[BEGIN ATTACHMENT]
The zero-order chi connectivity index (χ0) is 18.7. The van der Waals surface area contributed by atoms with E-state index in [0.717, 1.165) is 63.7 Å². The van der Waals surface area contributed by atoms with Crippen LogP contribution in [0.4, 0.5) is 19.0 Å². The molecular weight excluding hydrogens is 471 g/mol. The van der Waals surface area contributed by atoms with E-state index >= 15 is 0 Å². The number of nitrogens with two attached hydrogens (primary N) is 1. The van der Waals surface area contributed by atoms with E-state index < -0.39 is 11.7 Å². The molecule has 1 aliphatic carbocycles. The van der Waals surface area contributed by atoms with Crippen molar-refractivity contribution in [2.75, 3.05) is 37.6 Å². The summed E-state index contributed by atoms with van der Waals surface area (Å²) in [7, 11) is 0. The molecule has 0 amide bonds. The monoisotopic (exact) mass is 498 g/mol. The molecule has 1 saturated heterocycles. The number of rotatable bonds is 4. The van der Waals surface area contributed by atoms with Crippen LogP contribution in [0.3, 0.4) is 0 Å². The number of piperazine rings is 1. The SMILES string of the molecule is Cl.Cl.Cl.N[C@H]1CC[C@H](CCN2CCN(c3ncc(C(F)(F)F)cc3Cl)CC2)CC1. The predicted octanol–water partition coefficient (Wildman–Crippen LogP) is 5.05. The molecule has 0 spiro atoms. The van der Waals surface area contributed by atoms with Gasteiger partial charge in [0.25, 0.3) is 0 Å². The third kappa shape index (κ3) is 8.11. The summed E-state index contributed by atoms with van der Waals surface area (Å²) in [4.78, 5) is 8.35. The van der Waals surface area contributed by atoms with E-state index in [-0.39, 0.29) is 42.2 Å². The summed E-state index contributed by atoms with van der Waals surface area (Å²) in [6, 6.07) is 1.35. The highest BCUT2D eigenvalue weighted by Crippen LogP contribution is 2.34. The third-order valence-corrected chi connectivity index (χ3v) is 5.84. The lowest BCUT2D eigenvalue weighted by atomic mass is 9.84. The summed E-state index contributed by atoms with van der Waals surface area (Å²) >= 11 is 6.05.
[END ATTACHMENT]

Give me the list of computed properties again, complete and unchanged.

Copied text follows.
The zero-order chi connectivity index (χ0) is 18.7. The van der Waals surface area contributed by atoms with E-state index in [0.717, 1.165) is 63.7 Å². The van der Waals surface area contributed by atoms with Crippen LogP contribution in [0.4, 0.5) is 19.0 Å². The molecular weight excluding hydrogens is 471 g/mol. The van der Waals surface area contributed by atoms with E-state index >= 15 is 0 Å². The number of nitrogens with two attached hydrogens (primary N) is 1. The van der Waals surface area contributed by atoms with E-state index < -0.39 is 11.7 Å². The molecule has 1 aliphatic carbocycles. The van der Waals surface area contributed by atoms with Crippen molar-refractivity contribution in [2.75, 3.05) is 37.6 Å². The summed E-state index contributed by atoms with van der Waals surface area (Å²) in [7, 11) is 0. The molecule has 0 amide bonds. The monoisotopic (exact) mass is 498 g/mol. The molecule has 1 saturated heterocycles. The number of rotatable bonds is 4. The van der Waals surface area contributed by atoms with Crippen LogP contribution in [0.3, 0.4) is 0 Å². The number of piperazine rings is 1. The SMILES string of the molecule is Cl.Cl.Cl.N[C@H]1CC[C@H](CCN2CCN(c3ncc(C(F)(F)F)cc3Cl)CC2)CC1. The predicted octanol–water partition coefficient (Wildman–Crippen LogP) is 5.05. The molecule has 0 spiro atoms. The van der Waals surface area contributed by atoms with Gasteiger partial charge in [0.25, 0.3) is 0 Å². The third kappa shape index (κ3) is 8.11. The summed E-state index contributed by atoms with van der Waals surface area (Å²) in [4.78, 5) is 8.35. The van der Waals surface area contributed by atoms with E-state index in [-0.39, 0.29) is 42.2 Å². The summed E-state index contributed by atoms with van der Waals surface area (Å²) in [6, 6.07) is 1.35. The highest BCUT2D eigenvalue weighted by Crippen LogP contribution is 2.34. The third-order valence-corrected chi connectivity index (χ3v) is 5.84. The lowest BCUT2D eigenvalue weighted by atomic mass is 9.84. The summed E-state index contributed by atoms with van der Waals surface area (Å²) >= 11 is 6.05.